WHAT THE RESEARCH IS:
Composable planning is a new way of building artificial intelligence (AI) agents that are better at solving unfamiliar tasks. Traditional training involves agents repeatedly practicing one specific task at a time. To pave the way for more versatile AI, this new approach focuses on training agents on a set of simple, related tasks within a given environment to enable it to then perform longer, more complex tasks.
HOW IT WORKS:
The agent learns a model of its environment based on attributes that the researchers assign, and then it learns to perform a range of basic tasks within that labeled environment. It then uses this model to plan out the novel tasks with which it’s presented. If, for example, this approach were used to teach an AI agent to cook, it might learn the general layout of a kitchen and a number of simple subtasks (such as cracking an egg) that could apply to a variety of dishes.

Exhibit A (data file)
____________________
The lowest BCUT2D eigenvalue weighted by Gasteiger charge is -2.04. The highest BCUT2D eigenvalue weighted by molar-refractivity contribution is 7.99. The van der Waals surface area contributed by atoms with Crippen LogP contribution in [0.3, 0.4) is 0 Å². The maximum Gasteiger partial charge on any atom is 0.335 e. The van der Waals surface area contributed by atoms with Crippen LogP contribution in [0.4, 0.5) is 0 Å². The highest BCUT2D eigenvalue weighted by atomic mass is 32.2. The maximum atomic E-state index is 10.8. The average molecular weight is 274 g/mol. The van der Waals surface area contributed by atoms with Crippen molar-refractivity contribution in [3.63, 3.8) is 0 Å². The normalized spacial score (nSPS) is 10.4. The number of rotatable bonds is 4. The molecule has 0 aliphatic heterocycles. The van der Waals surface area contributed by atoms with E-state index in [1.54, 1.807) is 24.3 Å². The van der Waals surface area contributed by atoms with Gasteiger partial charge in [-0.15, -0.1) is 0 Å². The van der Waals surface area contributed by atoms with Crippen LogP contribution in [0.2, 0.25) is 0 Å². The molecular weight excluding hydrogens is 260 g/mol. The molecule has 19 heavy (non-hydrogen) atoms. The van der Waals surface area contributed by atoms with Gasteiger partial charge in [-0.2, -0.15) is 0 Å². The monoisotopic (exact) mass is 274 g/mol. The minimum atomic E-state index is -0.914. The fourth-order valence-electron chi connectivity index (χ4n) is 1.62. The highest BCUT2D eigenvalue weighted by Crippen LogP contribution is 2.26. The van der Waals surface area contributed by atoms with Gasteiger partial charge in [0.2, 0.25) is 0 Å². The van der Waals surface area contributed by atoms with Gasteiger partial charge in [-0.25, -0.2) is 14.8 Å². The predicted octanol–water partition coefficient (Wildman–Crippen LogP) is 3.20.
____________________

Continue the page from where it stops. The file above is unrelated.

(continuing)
WHY IT MATTERS:
Training a separate agent for every conceivable task isn’t feasible. The pool of possible tasks is already too large to account for, and as AI becomes more common, systems will inevitably encounter tasks that aren’t known at training time. This new approach yields agents capable of combining simple, single-action tasks to perform longer, more complex sets of tasks. This is foundational research that could help shift the state of the art in autonomous agents away from today’s single-purpose systems and toward AI with greater adaptability.